The Courier News from Blytheville, Arkansas on October 18, 1947 · Page 8
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The Courier News from Blytheville, Arkansas · Page 8

Blytheville, Arkansas
Issue Date:
Saturday, October 18, 1947
Page 8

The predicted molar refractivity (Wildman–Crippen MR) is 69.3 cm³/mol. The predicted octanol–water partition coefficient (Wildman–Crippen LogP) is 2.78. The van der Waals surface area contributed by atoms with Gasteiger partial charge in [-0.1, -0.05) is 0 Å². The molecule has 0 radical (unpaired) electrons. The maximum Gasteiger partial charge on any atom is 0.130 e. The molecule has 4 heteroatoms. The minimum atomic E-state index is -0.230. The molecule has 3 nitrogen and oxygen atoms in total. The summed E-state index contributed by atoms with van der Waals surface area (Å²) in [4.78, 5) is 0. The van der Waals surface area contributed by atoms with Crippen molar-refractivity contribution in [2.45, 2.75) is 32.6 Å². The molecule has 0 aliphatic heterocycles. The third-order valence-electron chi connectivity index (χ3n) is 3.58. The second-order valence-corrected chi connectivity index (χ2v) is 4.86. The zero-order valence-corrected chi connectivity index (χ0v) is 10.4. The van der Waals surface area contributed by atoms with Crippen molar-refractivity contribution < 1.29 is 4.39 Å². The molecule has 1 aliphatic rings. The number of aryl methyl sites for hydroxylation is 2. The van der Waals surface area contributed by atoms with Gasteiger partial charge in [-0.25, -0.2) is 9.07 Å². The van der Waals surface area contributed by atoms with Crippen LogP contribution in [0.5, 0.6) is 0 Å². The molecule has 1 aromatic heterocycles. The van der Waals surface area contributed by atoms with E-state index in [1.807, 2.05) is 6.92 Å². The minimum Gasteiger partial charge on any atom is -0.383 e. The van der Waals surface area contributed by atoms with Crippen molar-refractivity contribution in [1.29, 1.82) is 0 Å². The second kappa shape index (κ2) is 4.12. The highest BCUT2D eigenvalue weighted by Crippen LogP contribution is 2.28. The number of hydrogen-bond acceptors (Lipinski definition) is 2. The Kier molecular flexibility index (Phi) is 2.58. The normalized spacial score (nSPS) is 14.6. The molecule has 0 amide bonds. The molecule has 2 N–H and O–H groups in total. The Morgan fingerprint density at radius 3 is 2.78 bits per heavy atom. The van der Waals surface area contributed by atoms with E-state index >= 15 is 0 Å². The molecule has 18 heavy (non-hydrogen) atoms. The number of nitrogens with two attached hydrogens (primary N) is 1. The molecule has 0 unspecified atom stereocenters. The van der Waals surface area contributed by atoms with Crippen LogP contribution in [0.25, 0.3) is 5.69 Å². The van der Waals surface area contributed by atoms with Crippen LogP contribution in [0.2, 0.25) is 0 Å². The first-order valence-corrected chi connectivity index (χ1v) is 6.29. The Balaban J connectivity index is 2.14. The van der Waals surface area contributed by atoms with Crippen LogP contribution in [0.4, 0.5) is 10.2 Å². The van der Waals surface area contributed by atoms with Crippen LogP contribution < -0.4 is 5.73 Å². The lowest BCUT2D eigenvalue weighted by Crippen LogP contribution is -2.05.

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PAGE'EIGHT BMTHEVJLLE (ARK.) COURIER NEWS 0/J/oan, Who Delights in Helping Others, Gets Kick Out of Providing Building Sites for GIs , By RICHARD KI.K1NER ' NBA Staff Correspondent E. O.. Oct. 17. (NEA). Michael Bibich has just gijftaxed a lifetime of eood- ne.4 wgivine nway—free—30 building'!»U lo ex-GI's, and promising to tire•'»way 12 more. The 30 arc rallied nt $15.000. Everybody in Creslline calls him Mik'e." although he's only been Jiving, there for eight years. HP runs a meat market,- but that's just a sidtj-linc. His real business is doing things lor others. Crestline lias a youth center, to keep its youngsters off the streets. Mike built it and equipped it. Dur- ing'the war. Crcstline's service cen- terras famous; the city is on a couple of main railroad lines, and each'time a train slopped, people canjel through Eivtiic ham sanrt- 5-ichd'i and roffee to the servicemen.- Mike donated most of the Joof; Lf>U* of people in CresiILnc, as elsewhere In the nation, nrc finding' il harder than ever to make )neet nowadays. Every once In a while, a hardship cusp will vake up in lhi* morning and find a bli? basket of food on his front, porch. • topped by a bis ham. They don't have to wonder who sent, the bas- j ket—it was Mike. His hams arc al- I most a trademark. 1 Mike had a tract of land on the I south skle of Cresillne. He- decided, he says. "I'm going to do something for my fellow man. I'm going to give away those lots." Bui Mike didn't Just give them away. He bad an architect draw np a modern plan for a 30-home community, complete with plenty of recreational areas for the children and the possible arrangement of home sites. Then he notified the newspapers that the 30 lots would be nvnllablc, free of charge, to any cx-Gl in I he four surrounding counties who netted a home. The Telegraph-Forum in nearby Bucynis, ran one story; Mike ran one ad. Tn it he referred to himself as "Sir Michael Bibich. well-known author, playwright and business man." Then the post office clamped down, warning the pa- Allllliir. playwright, butcher :IIK| pliillanlhrvpM, Mike Fllhlch tell* his audience: "Don't hr. afralrl In ask mr for what ynu want," . SATURDAY, OCTOBER 18, 1947 Mtclinct Ilihicli (Inic'l; lo camera) who .-;pemls most nf hi hamffrom some of the '0 lucky winners nf tlic linllilinc lime Rivtup nls Mlkn gjiv :i helping ii> nis. Faraway, on the mainland, for the late getting back," she told them. -Jtsti come down to breakfast 'a little earlier than tho others and w^s fn'the/drawillg room waiting few •bix^kfast when she saw the sid folded newspapers jonj »': side^ table. Carelessly she jlittedi Ilic newspaper on top and :lnr|ncrt,'lhc pages idly. Suddenly jsh* sat erect, bright-eyed and ;eafcer. For Steve's face looked Ibafk at her from the newspaper, jand beneath it there was a line iof'print: , ^Stephen.Landers, well-known I aewsjwp*r correspondent and i li/Hit ' commcnlator, who will | »]»*»k toni'M at the Andllortnm. I Beside tbe picture, there was (the_usual "interview with a visit•>tog celebrity." . Madelaine and Joyce came in jwith a casual "good morning," but [Happy was on her feet, holding jout the paper, exclaiming happily labout Steve's presence in Savan|nah. So eager and excited wns •she that Madelaine looked puz- izled and a liflle disturbed. "It's Steve," Happy explained eagerly, not realizing how much :sh| was betraying her inmost lecl- ittigs in the excitement of knowing .that Stove was so near. "He's in SaVannab! Oh. I'm going up to MS him. It's not far—there must ibe'busses and things." •Joyce.and Madclainc exchanged * 'T^ 1 *' S^nce and Madelaine said "But of course, Happy; three go. It's d a fine road. ma , ke il' ! ! in lwo hours Joyce^and I have some sh only 80 We can or less. opping . ? he l?«used herself n ,,d came bapk into Ihe dining room when :.Iorce and Happy were almost half thfough their meal. 7! telephoned George — he's days, if his schedule will permit." llERE was the a holitiny mood whole excursion. . The day was perfect, bright and sunny end warm; am! the road and shining silver- between the woods gray wide ribbon and fields. Happy was so excited at the thought of seeing Steve lhat she was bright-eyed and (lushed, and chaltcred continuously. They reached Savannah shortly after II, and Madelaine brought Ibe car lo a halt in front ot a hotel. "This is the BcSoto," she said, "where the interview said Steve was stopping. Joyce and 1 will run along and attend lo our shopping and perhaps we can all have lea together—here at the hotel aboul 5?" 3 "That would be wonderful," said Happy, and \vcnt swiftly up tho steps and inlo the lobby. "Mr. Landers?" the clerk said politely, and indicated a row of house phones. Happy picked up the receiver of one and waited for a breathless moment before Steve's voice, a lilllc tired and grumpy, said curlly, "Yes?" For a moment Happy was speechless with delight at bearing his voice, and he spoke impatiently again before she could say shakily, "Hello. Steve. This is Happy." She heard his startled ,,„,„ there was a second of silence and' then Steve shouted, "Happy! I don't believe it! Where are you?" "Down in (he lobby," she lold him eagerly. "Well, what are yon standing on ceremony for? Come on up. Gosh " I can't believe it—step' gasp; Happy, on it;" A few minutes later he stood ... the doorway o£ his suite, his hair still muslcd, though he had combed it hastily, and a dnrk blue obe belted snugly about his .waist. as stie- came toward him down the cot ridor. "Happy!" His wont about hot and caught her close, lo the frank delight of (he elevator operator, who was lingering to watcp. "Happy — migosh — you're real! I thought I wns things. Come on in!" imagining P1IE sitting room of his suits was strewn with newspapers, portable typewriter stood open n a table, with an untidy sheaf of manuscript paper on one side, mi equally untidy sheaf of lypcd sheets liberally adorned with penciled corrections on the olber. "Let mo look nt you!" said Steve, and held her away from him. "By golly, you're prettier than ever—a life of luxury seems to agree with yon! And wliat a swell Ian!" "Oh. Steve, it's gnmd seeing you again!" she cried. "And seeing you is like coming on a green oasis in a desert. Wriat the heck are you doing in Savannah?", he demanded. "Mrs. llarrcll and Joyce brought me in. They wanted to do some shopping. And they want us lo have lea with them at 5—and we're going lo stay and hear j-our lecture tonight." Steve looked genuinely alartned. "Don't you dare!" he protested sharply. "Don't you dare come near the place! Good grief, gal, it's touch enough to get through one of these harangues without knowing you are in the place." And Happy, understanding, and laughing a little in warm, tender armifo'ncnt, answered soothingly, "All right, all right; don't look so terrified. We'll just go to n movie, then, until you've finished." "Having fun, Happy?" Stev« asked after a moment. The color burned-in her checks. "Of course. Steve! But I'm gelling a little homesick. Isn't Dial silly?" Steve nodded and gave her shoulder a pal. "Wait right here, pretty thing, while 1 loss on some clothes and we'll go out and see the town." (To Jlc Continued) „ Qur Boarding House with Moj7Hoop!e; OUT OUR WAY By J. R. .S, FRM'TICE OME ./ WHY SHE OFFERED \ ) THA.T BEU5H COWBOY. \ FREE PER UOTHIMC-V I -VLL TK WILD CATTLE \ COULD GET CX1TOF I leRE, AM' HE OtllT \ AFTER TH' FIRST OME" I TH' FC\?L: c-iET TO / PRACTICIVJ'.' E DISPERSE so N!RKT&.' I'M OFVERl^G FKKCKLKS & HIS KRIBNDS By .MERRILL BLOSSER Catching On AFTfR /U. THAT BI& 71LK, HE WAS POSITIVELY I IX l GAVE WIM BACK: CHECK; CK. AMD THLM DONT HAVE AM/ MOW ABOUT' SAID You WOULDN'T THEY WANTED TWIEP SEASON SO THEY PPETEWDFO THEY DIDNT/ Gee whiz! Look at her, mother, fluffing her hair and putting on fresh lipstick before she'll talk to her new crush on the phone!" I'KISCIU.A'S I'OP IMore Than One \Vn\ Pop, when I'm dig //ke you Gee, t hope so. I'd take him to football game. want enjoy a I things f'm l!y iMICHAKL O'MALLEY and RALPH LANE THJRE'S SOMEONE WtlTWB TO SEE \OU IHTHE VV1N&S, ANITA. A TALL. BlONtt AND DETERMINED GENIltMAN THIS 15 VIC fLINT.ANIM.HE'5 A DETECTIVE,' BUT HE'S A MAR. JANUS DION T LtKS OP£H FIRES. DID IT EVER OCCUR TO VOt) WHY NOT? DID JT EVER OCCUR TO YOU THAT BEHIND THOSE 8SICKS SOMEWHERE IN Oft AROUND THAT COLD FIRSP14CE AUSHT BE HIDDEN « 5OO.OOO IN OLD ISSUE CURRfNCV? CHIMES ITHINKWUVE HIT ON IT WASH TUHliS On With Ihe Bance LESSLIE TURNER WHKT! VOU- YOU WERE OUT FRONT, JVHD SAW WHM HWPENED Ef. .1.R..CC 1 DID KO- BMCH M.^ IA-.PIDPI.E! 1H5Y VIEREKT F,\VOKf\BVV IWKESSEO \\UM ON EMITH. I NEYEE. DRE&M5D SOU HM> IWBITIOUS 0 DO SOVIET »(OEK MOS STUPEWTS OF BW-tET WORK. A&ES TO SUCCEED. RJI Wt-.ttAC so. THEY •TRKK. CM5LO IkSTO SHJISJG BCT, J.R, I'Nl &FRH\D TWS SrtCTfcCLE TOSETHEC WITH THE TWINS'ST01H EXPERIENCE- (VGED ME TWENTY HEM56 TOUSEE, COCTOE-- Bv FRED HARMAN IF TQD TRT TO GtT j To TAKE ONE WITH; CKOrt 1\U HWE. To GO Af 1 You AYfci, Neeiah By V. T. HAIMUN ilTHE VOU AGWEE T'TELL FOLKS I WEVER BLACKED YOUR EVE OR I'LL... MYCOSH,NEETAH. I OOKT UKE NOBODY WHO LIES ABOUT MEf AN'THAT'S WHAT VOU DONE/ VOU KNOW DANG WELL I NEVER HITCHA5? A A1NTCHA COT NO \VEUL. NOW. IT FOR. YOU ME TO DO VOU A FAVOR. IF YOU DON'T UKE MS.' SENSE? LOOK.I COULD BREAK YOU IN TWO WITH. ONE_ HAND.' Speaking of the Devil By KDGAR MARTIN THY. MOST «t«MSt<C (\V\-WH-- %K ?? per that il. i.i illegul lo give publicity lo a lottery. Bui Die one story and one ad did thd trick. Mike got 316 lelers. They ueriS ))ire letters, from people who wore amazed lhat somebody was tiohiK something for the ex-GI. One wrote: "I think this Is one of I lie nicest things Americans <:onl<t do for us. Thanks and God bless you." Another said: "It's hard lo hr- lieve there are sill! people in this world Rood like yon." Twelve of Ihe Idlers so appealed to Mike Ihnt he decided the writers were going to liavc lols, even If they didn't win them In the lottery. He exempted them from Die draw, but, so ns not to go back on his word lhat 30 lots would lie available, he decided to make these 12 extras. He still doesn't know where he'll buy the land, but those 12 cnn rest assured that Mike will find it. When the drawing was held, tome of the 310 didn't show lip, but, most did. All Hie names were called, so there would be no question of dishonesty. Bach man land ou» or Iwn women) put Ihnir names in Ihe bnx themselves. Then lit'.le Sharon Sue Rickle drew out 30 slips. Appropriately, the first name drawn was that of the local American lyfiion commander, Harvey A. Whipplc, who served in the Pacific with the Navy a.s a Chief Peh.y officer. Mike's short speech was touching. He's Vusoslavian by birth, and bis acceiiL is still noticeable. '•This day," said Mike, "and this hour arc KoinK to make me tlio happiest man In Ihe world. I'm doing something for my fellow (nan. Those who didn't win—hnvo. faith in yourself. Jnlth in your fellow man and faith in God, and you'll have :i home some day. "We have the best government. In the world today. You fought, for us, now we arc RnlnE lo fight for you! I'm going 10 iry to sec that each nnd every one of you get a home. Don't be afraid to ask me for what you want." That's Mike Bibicli, who came here in 1912 from Voyvmlina. a part of Hungary Dial's now in Yngo- \ slavia. His family was wcalthv and well-educated. He had studied acting and slnRinR In Budapest. He continued acting in America for a while, and then the urge to do things for others took liim 10 communities where Serbs were living, so he could give them a hand. In Hamtrainck, Mich., nnd j n Akron. O., he organized the Serbian National Home and Serbian School. ! In Crestline, be organized a Jewish Odd Peliows lodge, the lirst such tinit organized by a Gentile. He lias a son who served in Hie U. S. Navy Medical Corps during the war. and a daughter who is a model. His wife says lie is "the greatest man I ever knew." Giving; things away and making others happy is. Mike says, "just in me." Back in Yugoslavia, his people always helped out needy students nnd the sick and hungry. He sees no reason to change. Perhaps his philosophy is catching. At any rate, one of Ihe lucky 30. Alexander Cohen, turned around and gave Ills newly-won lot to another ex-Gl, Harry Vaiighan, who needed it more. Indians Help Out SHOREHAM. Vt. IUPJ—Some 60 Indians from the St. Regis Reservation hi northern New York have conic to Vermont to help pick, a bumper crop of apples. Free Delivery Call PICKARD'S GROCERY I'hone 20 I.'i 101-1 FOR SALE 4-in. Concrete Sewer Tile Concrete Culvcrl Tile Si/.e 10 in., ,'!fi in. A. H. WEBB Hwy. Bl al .Slate Li Thnnc Blj-thcvillr. Ill